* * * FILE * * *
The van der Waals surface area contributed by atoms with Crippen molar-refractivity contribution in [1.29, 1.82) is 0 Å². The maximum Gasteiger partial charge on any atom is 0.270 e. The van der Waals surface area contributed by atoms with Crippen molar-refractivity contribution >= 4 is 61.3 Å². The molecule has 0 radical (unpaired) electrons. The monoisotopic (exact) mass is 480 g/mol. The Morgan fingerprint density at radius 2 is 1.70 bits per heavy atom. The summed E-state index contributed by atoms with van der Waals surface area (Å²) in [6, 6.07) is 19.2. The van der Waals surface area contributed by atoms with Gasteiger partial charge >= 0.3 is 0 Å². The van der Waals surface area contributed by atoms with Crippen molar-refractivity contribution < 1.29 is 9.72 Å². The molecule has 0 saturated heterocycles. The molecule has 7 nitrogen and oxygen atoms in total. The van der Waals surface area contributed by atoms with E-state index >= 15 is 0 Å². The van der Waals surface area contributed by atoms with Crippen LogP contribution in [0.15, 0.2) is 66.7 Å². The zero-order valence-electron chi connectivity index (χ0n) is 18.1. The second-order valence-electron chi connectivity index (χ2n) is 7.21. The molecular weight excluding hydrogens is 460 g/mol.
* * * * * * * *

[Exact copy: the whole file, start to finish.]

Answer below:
The van der Waals surface area contributed by atoms with Crippen molar-refractivity contribution in [1.29, 1.82) is 0 Å². The maximum Gasteiger partial charge on any atom is 0.270 e. The van der Waals surface area contributed by atoms with Crippen molar-refractivity contribution >= 4 is 61.3 Å². The molecule has 0 radical (unpaired) electrons. The monoisotopic (exact) mass is 480 g/mol. The Morgan fingerprint density at radius 2 is 1.70 bits per heavy atom. The summed E-state index contributed by atoms with van der Waals surface area (Å²) in [6, 6.07) is 19.2. The van der Waals surface area contributed by atoms with Gasteiger partial charge >= 0.3 is 0 Å². The van der Waals surface area contributed by atoms with Crippen molar-refractivity contribution < 1.29 is 9.72 Å². The molecule has 0 saturated heterocycles. The molecule has 7 nitrogen and oxygen atoms in total. The van der Waals surface area contributed by atoms with E-state index >= 15 is 0 Å². The van der Waals surface area contributed by atoms with Crippen LogP contribution in [0.15, 0.2) is 66.7 Å². The zero-order valence-electron chi connectivity index (χ0n) is 18.1. The second-order valence-electron chi connectivity index (χ2n) is 7.21. The molecular weight excluding hydrogens is 460 g/mol.